A Western Perspective on the Issue of Species Conservation
- Self Introduction
I was raised in a family with a long tradition of interest in biology and medicine, especially on my father’s side. From a very young age, I was encouraged to observe nature and learnt how rewarding it was.
Graduated with a Major in Air & Space, I worked for 14 years as an engineer in the Aeronautical Industry. However, keeping a strong interest in nature, I decided to take a professional break for one year to get a Master’s Degree in fundamental Ecology.
Simultaneously, I have been an avid traveller, visiting Taiwan for the first time in 2010 and coming again in 2014 to learn Chinese.
I have always been struck by how western and eastern landscapes shaped by humans differ so much.
Visiting East Asia and the island of Borneo induced me to further consider how different civilisations perceive their environments. I kept on questioning this issue when I came back to France. I could not help imagining how a French landscape would be shaped differently had it been shaped by people of Chinese culture. Would East Asian nations consider that a French rural landscape is underdeveloped because we keep patches of forests and grasslands without farming them?
This is the perfect illustration that our connection to the Environment differs.
Some western and eastern nations have a legacy of colonial history. My point here is not to start a debate about it. Colonists would often label human societies as underdeveloped because of the richness of their environment and the fact that, at first sight, many resources, should they be minerals, timber, land or fauna, would be kept unused.
As of 2014, we are still putting different societies on a scale of value, with the obvious assumption that we are on its top since we assess other societies according to our own values.
Despite hunters-gatherers societies having managed to keep a relatively high biodiversity in their environments until today, we still deem them as inferior. On the contrary, we, “developed societies” have not been able to manage our environment in a sustainable way, hence an increasing pressure we are putting on remaining biodiversity. Even worse, realizing how valuable it is, we are more and more tempted to give Biodiversity a pure financial value. I am convinced this thinking process is a dead-end as it merely accelerates the extinction of the rarest species.
We definitely have to go back to the spirituality deeply rooted in each of our societies to find the answers. We just have to scratch the surface to understand how this spirituality is universal and is the intimate link that often connects us to our environment and its life.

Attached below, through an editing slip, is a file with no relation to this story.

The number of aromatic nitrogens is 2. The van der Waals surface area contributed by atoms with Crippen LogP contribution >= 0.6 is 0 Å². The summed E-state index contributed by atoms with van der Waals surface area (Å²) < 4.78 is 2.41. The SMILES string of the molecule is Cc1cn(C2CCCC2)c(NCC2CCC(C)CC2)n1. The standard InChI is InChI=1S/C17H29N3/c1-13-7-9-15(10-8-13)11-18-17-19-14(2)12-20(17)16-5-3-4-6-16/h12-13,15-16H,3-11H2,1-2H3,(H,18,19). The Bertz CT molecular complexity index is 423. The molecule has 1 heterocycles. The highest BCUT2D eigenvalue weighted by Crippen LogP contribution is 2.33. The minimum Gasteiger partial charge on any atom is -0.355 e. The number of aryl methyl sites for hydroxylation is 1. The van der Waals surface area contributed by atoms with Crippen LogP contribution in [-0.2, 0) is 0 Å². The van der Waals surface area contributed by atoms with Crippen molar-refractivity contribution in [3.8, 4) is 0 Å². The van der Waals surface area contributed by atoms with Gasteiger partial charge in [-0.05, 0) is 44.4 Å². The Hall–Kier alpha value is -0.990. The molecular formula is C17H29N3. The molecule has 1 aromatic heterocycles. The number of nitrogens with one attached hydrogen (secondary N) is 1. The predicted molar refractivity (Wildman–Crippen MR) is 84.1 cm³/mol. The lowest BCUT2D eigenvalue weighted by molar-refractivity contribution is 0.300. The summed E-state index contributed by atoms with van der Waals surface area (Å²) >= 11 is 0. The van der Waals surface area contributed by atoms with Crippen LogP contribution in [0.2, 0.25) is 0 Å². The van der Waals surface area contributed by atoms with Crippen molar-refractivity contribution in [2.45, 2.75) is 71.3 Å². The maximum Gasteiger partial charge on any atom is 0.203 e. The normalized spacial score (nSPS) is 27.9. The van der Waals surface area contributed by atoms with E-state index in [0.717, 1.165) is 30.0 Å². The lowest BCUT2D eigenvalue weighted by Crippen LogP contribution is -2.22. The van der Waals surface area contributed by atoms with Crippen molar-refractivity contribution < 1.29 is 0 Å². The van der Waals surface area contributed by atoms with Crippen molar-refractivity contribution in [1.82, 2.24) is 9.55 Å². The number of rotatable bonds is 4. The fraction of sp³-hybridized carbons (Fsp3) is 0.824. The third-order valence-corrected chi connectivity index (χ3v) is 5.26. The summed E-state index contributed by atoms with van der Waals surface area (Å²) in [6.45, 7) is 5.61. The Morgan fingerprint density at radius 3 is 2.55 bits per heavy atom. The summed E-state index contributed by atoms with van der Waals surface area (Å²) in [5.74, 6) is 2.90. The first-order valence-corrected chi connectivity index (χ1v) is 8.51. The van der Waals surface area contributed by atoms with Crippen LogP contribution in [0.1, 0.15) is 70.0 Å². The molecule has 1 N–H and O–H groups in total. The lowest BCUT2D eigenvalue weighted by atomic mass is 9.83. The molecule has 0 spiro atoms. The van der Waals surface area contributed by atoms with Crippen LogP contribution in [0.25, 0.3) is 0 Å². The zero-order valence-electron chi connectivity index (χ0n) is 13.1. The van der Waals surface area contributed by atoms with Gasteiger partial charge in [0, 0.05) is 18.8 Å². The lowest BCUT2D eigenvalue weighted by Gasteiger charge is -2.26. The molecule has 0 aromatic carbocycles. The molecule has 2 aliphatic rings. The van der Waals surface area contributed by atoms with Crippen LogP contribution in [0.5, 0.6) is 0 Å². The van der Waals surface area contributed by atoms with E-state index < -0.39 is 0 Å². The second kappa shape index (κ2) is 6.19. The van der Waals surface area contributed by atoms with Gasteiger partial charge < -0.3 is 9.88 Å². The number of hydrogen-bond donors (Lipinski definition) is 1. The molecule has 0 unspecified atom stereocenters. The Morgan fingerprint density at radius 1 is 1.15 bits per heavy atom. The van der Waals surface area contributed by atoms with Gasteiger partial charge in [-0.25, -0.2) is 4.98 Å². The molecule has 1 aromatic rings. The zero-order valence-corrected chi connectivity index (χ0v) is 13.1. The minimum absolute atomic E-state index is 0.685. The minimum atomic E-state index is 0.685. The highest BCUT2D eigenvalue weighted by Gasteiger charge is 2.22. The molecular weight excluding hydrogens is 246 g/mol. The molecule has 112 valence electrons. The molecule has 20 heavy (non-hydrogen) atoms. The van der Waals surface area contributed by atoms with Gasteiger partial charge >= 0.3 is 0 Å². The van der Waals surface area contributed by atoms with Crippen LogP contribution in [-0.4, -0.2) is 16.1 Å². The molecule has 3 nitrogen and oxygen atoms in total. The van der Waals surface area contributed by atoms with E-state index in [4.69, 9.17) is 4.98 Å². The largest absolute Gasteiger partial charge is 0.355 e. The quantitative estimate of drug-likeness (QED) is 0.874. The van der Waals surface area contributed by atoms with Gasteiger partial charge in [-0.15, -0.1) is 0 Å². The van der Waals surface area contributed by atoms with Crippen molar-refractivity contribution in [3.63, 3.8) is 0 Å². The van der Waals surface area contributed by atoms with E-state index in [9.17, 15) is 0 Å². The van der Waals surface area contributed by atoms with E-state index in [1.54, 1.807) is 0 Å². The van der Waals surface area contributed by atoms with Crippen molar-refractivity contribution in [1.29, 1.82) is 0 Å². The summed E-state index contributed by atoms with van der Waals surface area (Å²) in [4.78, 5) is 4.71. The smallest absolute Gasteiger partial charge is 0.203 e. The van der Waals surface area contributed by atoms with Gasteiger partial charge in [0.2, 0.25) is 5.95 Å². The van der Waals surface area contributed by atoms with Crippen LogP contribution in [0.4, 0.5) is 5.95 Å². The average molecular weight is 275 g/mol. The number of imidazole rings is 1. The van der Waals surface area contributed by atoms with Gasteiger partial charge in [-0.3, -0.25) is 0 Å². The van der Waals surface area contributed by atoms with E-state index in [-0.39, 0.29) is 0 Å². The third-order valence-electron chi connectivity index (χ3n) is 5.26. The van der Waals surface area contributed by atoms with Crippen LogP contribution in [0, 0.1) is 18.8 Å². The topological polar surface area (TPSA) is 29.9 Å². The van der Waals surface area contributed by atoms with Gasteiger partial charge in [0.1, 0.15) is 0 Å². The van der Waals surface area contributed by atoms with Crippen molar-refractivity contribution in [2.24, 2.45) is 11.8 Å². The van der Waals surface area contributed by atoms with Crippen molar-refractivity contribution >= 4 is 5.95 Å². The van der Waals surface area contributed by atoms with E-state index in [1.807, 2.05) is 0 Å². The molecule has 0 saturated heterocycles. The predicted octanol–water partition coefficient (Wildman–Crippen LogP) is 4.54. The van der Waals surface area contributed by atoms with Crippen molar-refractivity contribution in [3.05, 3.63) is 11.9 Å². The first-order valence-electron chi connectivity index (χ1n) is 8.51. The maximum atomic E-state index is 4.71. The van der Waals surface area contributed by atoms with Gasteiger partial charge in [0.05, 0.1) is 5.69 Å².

As an example, South Korea is often quoted as the most wired country in the world. However, Shamanism, a ritual practice that connects living people with spirits is still widely followed during important events. This practice is a common heritage Koreans share with hunters-gatherers of Siberia. Shamanism of Siberian traditional societies includes rites aimed at keeping a good balance between humans and their environment, including a sustainable supply of food.
Chinese proverbs are the result of thousands of years of observation. They contain many clues about the environmental issues we are facing.
Strangely, one particular saying immediately came to mind as I started this project. And it was interesting to discuss it with people of Chinese cultural background to see how my western interpretation was different.
Pull up Sprouts to Help Them Grow
I consider this story as the perfect illustration of the “threshold” issue: Is there a real long term benefit to getting more by constantly sampling more? Is a civilization that manages to get more from its environment a successful society? How are we actually able to detect that our sampling becomes unsustainable?
I was particularly surprised to see a documentary about Sichuan orchards. In some areas, farmers have been replacing bees to pollinate apple flowers for two decades. If only they could read again their old classics…
Through these pages, my aim is to begin a dialogue about cultural references in a changing world. For the first time in the human history, we have the ability to communicate instantly. This allows us to see that environmental issues and loss of biodiversity need to be jointly addressed.
However, how can we reach a common ground to protect our natural environment? How far can each of us go in the exploitation of our local environment? How fair is it to sample other societies’ natural heritage while we have not been able to secure ours? Can we have the wisdom to stop before it is too late?